Vid Nets Poised for Growth ... And Monstrous Complexity

At Monday's OMMA Ad Nets show in LA the buzzword was "complexity." Those of you in the video ad ecology should feel lucky ... for now. You don' yet have to deal with a display ad network supply chain that just about every honest person in it admits is too damned intricate, interdependent and confusing. From DSPs (demand side platforms) to RTB (real-time bidding) the alphabet soup of ad technologies is stultifying. In just the last two years the number of data and service providers inserting themselves into the targeting process has multiplied.

In fact, almost as a joke, investment firm GCA Savvian created a chart that has been circulated widely now that graphs out the pieces, from agency "trading desks" to DSPs to data exchanges, data optimizers analytics, verification and attribution providers to the many ad nets themselves.

Display Advertising-Today/chart



But there is another chart getting built as well and this one involves the video ad ecology. GCA Savvian VP Josh Wepman gave us a superb presentation Monday on how his firm views this morass and where it suspects there will be opportunity.

Publishers, he warned are under threat by these new demand side platforms because they can depress overall CPMs and advertisers can find their audiences now elsewhere for much less money. But Wepman recommended that publishers need to leverage their assets more effectively in terms of embracing targeting on their own sites, demonstrating the value of context and selling data directly to advertisers themselves.

Wepman singled out one very important defensive position for publishing -- video. "Video promotes more engaging ad content" he said. "It has a 5x to 6x higher yield than display advertising." More to the point, video is the content that will directly pull from the biggest untapped well of all -- TV dollars.

And now there is a new GVA Savvian chart for the video segment. Wepman's video economy charts enjoys the benefit of being compared to the near-comical display chart. In comparison, its six categories of content creation, publishing tools, delivery/content management, enablers, monetizers and aggregators seems disarmingly clear, clear and (dare we say) sustainable.

Video Value Chain-chart

Let this be a warning to the video side of online advertising. At yesterday's Ad Nets I was struck by how much faith, money, time and complexity are being poured into targeting technologies that some agency panelist admitted had not really demonstrated superior performance yet. In order to manage and even understand the new digital advertising order of highly automated, algorithm-driven buying, agencies chuckled over the need to hire math Ph.D.s and add immeasurably to their own overhead.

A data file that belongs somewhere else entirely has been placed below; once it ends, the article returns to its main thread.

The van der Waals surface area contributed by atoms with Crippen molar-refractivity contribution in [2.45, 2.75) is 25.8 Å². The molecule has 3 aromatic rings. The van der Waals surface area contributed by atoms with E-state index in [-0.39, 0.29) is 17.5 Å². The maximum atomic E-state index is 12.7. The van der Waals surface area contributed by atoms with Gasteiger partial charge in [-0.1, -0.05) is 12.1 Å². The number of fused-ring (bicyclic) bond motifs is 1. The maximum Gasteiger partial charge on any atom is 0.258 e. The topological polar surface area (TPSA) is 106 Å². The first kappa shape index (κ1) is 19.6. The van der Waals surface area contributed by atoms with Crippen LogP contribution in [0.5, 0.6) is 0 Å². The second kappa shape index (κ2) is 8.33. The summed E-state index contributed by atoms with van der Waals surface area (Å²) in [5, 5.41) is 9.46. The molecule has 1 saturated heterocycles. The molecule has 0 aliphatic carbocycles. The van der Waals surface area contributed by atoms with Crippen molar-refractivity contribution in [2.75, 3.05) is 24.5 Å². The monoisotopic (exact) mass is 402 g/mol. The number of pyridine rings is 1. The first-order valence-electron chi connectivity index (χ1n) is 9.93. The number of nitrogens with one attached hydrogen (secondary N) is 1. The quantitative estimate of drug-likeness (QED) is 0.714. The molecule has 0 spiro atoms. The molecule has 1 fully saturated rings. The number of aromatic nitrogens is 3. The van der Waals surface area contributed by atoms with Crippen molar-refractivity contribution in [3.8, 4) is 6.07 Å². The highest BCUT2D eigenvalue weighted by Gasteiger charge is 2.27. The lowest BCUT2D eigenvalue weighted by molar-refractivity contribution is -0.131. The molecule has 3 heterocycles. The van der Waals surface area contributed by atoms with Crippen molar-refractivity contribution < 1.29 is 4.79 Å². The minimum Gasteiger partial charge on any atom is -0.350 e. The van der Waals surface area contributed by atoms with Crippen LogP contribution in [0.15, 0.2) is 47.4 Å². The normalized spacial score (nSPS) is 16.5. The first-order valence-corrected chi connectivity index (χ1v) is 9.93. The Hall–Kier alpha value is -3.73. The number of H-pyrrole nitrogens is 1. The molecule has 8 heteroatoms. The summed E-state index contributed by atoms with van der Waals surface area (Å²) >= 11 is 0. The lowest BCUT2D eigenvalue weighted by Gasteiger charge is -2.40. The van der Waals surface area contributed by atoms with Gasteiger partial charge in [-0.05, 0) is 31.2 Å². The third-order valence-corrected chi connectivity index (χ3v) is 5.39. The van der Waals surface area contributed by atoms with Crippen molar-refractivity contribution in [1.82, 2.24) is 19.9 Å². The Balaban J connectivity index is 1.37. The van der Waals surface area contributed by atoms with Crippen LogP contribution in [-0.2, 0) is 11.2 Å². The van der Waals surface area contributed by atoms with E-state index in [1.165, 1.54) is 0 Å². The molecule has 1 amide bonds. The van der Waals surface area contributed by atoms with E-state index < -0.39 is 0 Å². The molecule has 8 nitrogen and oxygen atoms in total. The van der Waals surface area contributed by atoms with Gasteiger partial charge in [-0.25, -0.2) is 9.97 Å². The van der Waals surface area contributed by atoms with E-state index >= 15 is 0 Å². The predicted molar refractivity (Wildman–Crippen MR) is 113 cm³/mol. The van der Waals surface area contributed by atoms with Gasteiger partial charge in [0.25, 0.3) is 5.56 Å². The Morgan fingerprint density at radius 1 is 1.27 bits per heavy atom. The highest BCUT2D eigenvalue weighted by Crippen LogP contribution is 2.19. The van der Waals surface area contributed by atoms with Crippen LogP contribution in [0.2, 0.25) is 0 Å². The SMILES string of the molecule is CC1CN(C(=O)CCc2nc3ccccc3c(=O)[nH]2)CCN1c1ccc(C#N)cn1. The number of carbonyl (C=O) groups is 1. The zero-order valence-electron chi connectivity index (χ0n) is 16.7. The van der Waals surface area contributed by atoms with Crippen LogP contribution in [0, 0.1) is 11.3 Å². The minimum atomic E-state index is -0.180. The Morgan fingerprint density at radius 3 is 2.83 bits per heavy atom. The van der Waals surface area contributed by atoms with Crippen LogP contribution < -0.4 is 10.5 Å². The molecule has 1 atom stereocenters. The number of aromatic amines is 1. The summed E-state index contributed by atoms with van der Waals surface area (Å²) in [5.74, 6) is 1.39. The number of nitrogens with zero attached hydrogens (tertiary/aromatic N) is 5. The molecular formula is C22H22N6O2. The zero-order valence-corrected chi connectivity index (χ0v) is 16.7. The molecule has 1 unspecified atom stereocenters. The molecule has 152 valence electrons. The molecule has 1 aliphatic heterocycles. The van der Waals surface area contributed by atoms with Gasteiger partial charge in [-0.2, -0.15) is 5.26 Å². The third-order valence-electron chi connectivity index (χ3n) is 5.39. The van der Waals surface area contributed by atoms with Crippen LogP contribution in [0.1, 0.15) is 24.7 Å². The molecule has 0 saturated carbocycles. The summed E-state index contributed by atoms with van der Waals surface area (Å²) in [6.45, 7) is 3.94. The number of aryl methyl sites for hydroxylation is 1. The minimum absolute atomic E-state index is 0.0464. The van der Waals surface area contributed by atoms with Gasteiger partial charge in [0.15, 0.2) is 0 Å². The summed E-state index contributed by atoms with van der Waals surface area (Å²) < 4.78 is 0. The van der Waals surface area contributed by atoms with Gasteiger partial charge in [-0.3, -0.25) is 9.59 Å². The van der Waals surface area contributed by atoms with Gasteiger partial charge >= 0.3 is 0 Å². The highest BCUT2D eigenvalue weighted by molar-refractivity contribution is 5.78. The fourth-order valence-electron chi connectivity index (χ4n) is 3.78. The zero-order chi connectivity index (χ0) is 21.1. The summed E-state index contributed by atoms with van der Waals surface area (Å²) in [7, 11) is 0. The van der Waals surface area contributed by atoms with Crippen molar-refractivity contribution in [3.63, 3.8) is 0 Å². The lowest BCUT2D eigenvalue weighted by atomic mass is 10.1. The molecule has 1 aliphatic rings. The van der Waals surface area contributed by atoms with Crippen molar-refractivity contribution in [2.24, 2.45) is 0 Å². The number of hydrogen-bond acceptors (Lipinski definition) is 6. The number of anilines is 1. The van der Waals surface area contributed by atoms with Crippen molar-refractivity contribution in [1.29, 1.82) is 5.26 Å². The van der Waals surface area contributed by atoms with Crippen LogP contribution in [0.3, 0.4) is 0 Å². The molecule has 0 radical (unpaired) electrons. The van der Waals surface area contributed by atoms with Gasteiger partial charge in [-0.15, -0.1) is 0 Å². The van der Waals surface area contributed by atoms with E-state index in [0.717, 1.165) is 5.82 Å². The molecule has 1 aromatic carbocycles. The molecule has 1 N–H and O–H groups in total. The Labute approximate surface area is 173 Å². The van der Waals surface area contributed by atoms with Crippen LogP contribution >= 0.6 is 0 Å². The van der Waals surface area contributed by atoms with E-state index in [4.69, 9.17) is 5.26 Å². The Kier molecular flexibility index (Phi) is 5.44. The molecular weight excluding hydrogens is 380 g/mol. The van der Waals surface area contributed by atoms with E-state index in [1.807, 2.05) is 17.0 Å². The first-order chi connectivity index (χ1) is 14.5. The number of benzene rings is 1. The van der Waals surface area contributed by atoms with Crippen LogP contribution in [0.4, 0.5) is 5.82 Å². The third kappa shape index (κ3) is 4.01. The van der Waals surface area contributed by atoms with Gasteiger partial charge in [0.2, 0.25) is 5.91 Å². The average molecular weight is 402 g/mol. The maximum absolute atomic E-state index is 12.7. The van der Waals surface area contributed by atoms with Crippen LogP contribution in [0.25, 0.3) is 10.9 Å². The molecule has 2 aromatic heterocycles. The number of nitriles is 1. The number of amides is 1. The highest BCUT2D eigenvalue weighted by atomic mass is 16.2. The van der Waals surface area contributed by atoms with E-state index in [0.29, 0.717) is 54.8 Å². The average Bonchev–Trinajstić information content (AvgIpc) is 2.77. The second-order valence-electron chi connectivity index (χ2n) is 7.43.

When Wepman presented this much cleaner chart of the video economy I had to wonder whether streaming media ultimately will have the upper hand when attracting ad dollars. Not only is it simpler but in some ways TV has already made the case for its effectiveness. Dave Martin of Ignited Media said something on one panel that seemed to say it all about the advantage video had over display.

In essence he said that it didn't matter how much a display ad targeted the right consumer at the right place with the right message at the right time. When it came to advertising that movie that is opening this Thursday, it is preferable just to get your likely customer to watch a trailer for the film, and that audience often is best found and leveraged when they are in the context of an entertainment site.

1 comment about "Vid Nets Poised for Growth ... And Monstrous Complexity".
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  1. Jeff Einstein from The Brothers Einstein, July 20, 2010 at 10:43 p.m.

    Wepman's advice for publishers to embrace targeting technologies and look for new ways to sell data is positively inane and explains why so many otherwise quality publishers are going out of business -- in essence because they don't have the presence of mind or intestinal fortitude to say no to guys like Wepman and the digital snake oil they promote.

    There's nothing sustainable whatsoever about Wepman's chart, if for no other reason than the fact that all the components in it are designed to deliver a product no one wants and everyone is equipped to avoid: advertising. Great advice: start with a product no one wants and everyone is equipped to avoid, then start adding layer upon layer of high-tech intermediaries that do nothing but suck value from the entire ecosystem. Like I said: nothing sustainable whatsoever about this model.

    Wepman cites a video ad yield of five-six times the yield of display advertising, which sounds great until you consider that online display advertising's effective yield is already firmly ensconced at statistical zero. Six times statistical zero is still statistical zero.

    Moreover TV ad buyers simply won't commit big brand dollars to any medium that doesn't deliver big brand reach, the only thing their clients truly want. Everything else is discretionary, and that's why digital media budgets remain so niggardly despite the ubiquity of high-speed bandwidth and streaming video.

    The only thing Wepman got right was the notion that it doesn't matter how much a display ad targets the right consumer at the right place with the right message at the right time. In an on-demand media universe (and all commercial media have always been on-demand), it makes no sense to target the audience because the audience targets the advertiser by default. Likewise, advertisers don't reach the audience. The audience reaches the advertiser. Accordingly, we don't need better targeting ammo. We need better bait. And better advice.

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